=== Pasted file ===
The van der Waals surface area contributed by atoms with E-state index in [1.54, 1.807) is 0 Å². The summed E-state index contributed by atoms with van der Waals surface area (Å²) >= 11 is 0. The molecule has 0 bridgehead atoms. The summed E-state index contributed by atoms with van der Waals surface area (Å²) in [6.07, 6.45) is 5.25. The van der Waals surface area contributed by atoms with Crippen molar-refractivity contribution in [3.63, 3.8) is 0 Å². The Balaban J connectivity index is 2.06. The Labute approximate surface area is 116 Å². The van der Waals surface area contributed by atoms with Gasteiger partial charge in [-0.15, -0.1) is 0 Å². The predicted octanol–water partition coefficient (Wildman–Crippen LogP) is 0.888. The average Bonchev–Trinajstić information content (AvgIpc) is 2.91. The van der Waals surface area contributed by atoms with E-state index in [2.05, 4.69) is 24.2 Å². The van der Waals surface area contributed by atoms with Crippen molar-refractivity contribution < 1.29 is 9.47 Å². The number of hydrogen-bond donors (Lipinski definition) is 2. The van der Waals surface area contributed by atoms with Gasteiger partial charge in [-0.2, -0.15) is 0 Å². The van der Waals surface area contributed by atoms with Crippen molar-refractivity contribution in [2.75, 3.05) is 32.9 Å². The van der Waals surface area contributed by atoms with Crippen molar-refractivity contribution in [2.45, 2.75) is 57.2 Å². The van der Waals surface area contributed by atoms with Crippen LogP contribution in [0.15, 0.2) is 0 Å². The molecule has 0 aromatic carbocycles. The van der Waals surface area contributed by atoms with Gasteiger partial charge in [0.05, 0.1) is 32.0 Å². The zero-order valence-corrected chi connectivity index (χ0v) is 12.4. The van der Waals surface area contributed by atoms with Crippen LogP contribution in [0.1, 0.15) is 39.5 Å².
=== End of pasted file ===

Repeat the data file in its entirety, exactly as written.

The van der Waals surface area contributed by atoms with E-state index in [1.54, 1.807) is 0 Å². The summed E-state index contributed by atoms with van der Waals surface area (Å²) >= 11 is 0. The molecule has 0 bridgehead atoms. The summed E-state index contributed by atoms with van der Waals surface area (Å²) in [6.07, 6.45) is 5.25. The van der Waals surface area contributed by atoms with Crippen molar-refractivity contribution in [3.63, 3.8) is 0 Å². The Balaban J connectivity index is 2.06. The Labute approximate surface area is 116 Å². The van der Waals surface area contributed by atoms with Gasteiger partial charge in [-0.15, -0.1) is 0 Å². The predicted octanol–water partition coefficient (Wildman–Crippen LogP) is 0.888. The average Bonchev–Trinajstić information content (AvgIpc) is 2.91. The van der Waals surface area contributed by atoms with E-state index in [2.05, 4.69) is 24.2 Å². The van der Waals surface area contributed by atoms with Crippen molar-refractivity contribution < 1.29 is 9.47 Å². The number of hydrogen-bond donors (Lipinski definition) is 2. The van der Waals surface area contributed by atoms with Gasteiger partial charge in [-0.2, -0.15) is 0 Å². The van der Waals surface area contributed by atoms with Crippen molar-refractivity contribution in [2.75, 3.05) is 32.9 Å². The van der Waals surface area contributed by atoms with Crippen molar-refractivity contribution in [2.45, 2.75) is 57.2 Å². The van der Waals surface area contributed by atoms with Crippen LogP contribution in [0.15, 0.2) is 0 Å². The molecule has 0 aromatic carbocycles. The van der Waals surface area contributed by atoms with Gasteiger partial charge in [0.05, 0.1) is 32.0 Å². The zero-order valence-corrected chi connectivity index (χ0v) is 12.4. The van der Waals surface area contributed by atoms with Crippen LogP contribution in [0.1, 0.15) is 39.5 Å².